Tod Lindberg joined the Progressive Studies Program this week for the third installment of the spring Progressivism on Tap series. Lindberg, a research fellow at the Hoover Institution and editor of Policy Review, provided listeners with a glimpse into the mind of a conservative intellectual as he discussed everything from his perspective on the Bush presidency to the Tea Party movement. He offered a candid discussion on what the conservative movement should focus on in order to regain power and win new constituencies, while acknowledging the tension within the party about which ideas and leaders should represent them in upcoming elections.
Lindberg admitted to “internal contradictions” existing within the movement’s ideology, and to “no real sense of unity of purpose.” But he said conservatives are unified behind certain issues such as the war on terrorism. He also argued that conservatives are no longer demoralized like they were after President Obama first won office. He believes that President Obama’s window of opportunity with independent voters has closed after a year of drawn out legislative battles, most notably over health care reform. Lindberg argued that conservatives can win upcoming elections if they stick to economic arguments and focus on controlling spending.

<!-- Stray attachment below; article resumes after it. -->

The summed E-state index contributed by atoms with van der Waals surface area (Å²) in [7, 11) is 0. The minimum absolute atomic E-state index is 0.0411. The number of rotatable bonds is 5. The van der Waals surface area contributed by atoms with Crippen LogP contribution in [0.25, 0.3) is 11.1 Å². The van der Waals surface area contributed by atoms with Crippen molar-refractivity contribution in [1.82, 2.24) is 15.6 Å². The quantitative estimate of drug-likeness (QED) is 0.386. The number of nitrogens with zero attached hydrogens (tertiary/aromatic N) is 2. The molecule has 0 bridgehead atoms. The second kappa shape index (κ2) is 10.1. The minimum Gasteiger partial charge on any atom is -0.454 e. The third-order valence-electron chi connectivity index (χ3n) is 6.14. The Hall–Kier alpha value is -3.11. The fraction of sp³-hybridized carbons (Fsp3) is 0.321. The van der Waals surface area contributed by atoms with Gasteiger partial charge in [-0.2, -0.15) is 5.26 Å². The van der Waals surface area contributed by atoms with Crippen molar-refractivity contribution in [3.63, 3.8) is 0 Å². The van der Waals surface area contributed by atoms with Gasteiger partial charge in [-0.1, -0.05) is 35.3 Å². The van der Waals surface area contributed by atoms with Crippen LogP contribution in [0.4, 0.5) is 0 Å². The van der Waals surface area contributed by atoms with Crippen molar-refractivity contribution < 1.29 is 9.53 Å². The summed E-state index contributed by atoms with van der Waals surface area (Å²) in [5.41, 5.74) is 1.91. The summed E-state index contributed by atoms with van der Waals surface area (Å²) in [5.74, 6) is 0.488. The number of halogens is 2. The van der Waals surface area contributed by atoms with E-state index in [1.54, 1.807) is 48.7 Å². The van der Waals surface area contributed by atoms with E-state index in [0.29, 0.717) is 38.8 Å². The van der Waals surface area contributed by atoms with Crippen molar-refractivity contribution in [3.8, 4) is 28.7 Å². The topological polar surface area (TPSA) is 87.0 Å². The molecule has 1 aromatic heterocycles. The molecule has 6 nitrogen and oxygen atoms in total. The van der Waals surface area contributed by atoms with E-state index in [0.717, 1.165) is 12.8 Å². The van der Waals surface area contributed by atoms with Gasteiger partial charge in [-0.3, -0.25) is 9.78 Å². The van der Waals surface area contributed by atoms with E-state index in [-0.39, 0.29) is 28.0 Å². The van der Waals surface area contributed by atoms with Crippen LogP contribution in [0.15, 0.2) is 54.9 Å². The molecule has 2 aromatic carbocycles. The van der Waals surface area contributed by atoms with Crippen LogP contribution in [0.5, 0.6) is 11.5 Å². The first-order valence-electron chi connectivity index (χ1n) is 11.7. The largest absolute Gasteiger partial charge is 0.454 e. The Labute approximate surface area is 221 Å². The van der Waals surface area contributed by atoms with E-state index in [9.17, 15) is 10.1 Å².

Stepping back to a more political philosophical level, Lindberg also addressed the differences in overall political approach that separates conservatives from progressives. Conservatives, Lindberg argued, will never be a movement of “identity politics;” in fact, when conservatives do lapse into this focus, it often brings out some of the movement’s worst characteristics. In contrast, progressives believe in the importance of reaching out to specific demographics within this country and that public policy should directly address the concerns and issues of these demographics.
Progressives must be prepared to address conservative pushback and ideology because, as Lindberg noted, America is not a country of static politics. If progressives want to continue winning on the level they did in 2008, they must persuade moderate Americans that the big policy reforms of 2010, from health care to immigration to energy, are in their best interests now and in the future. Lindberg’s bet is that this will be very difficult to do. But the next few years will tell us whether the conservative take on the Obama era is correct or not.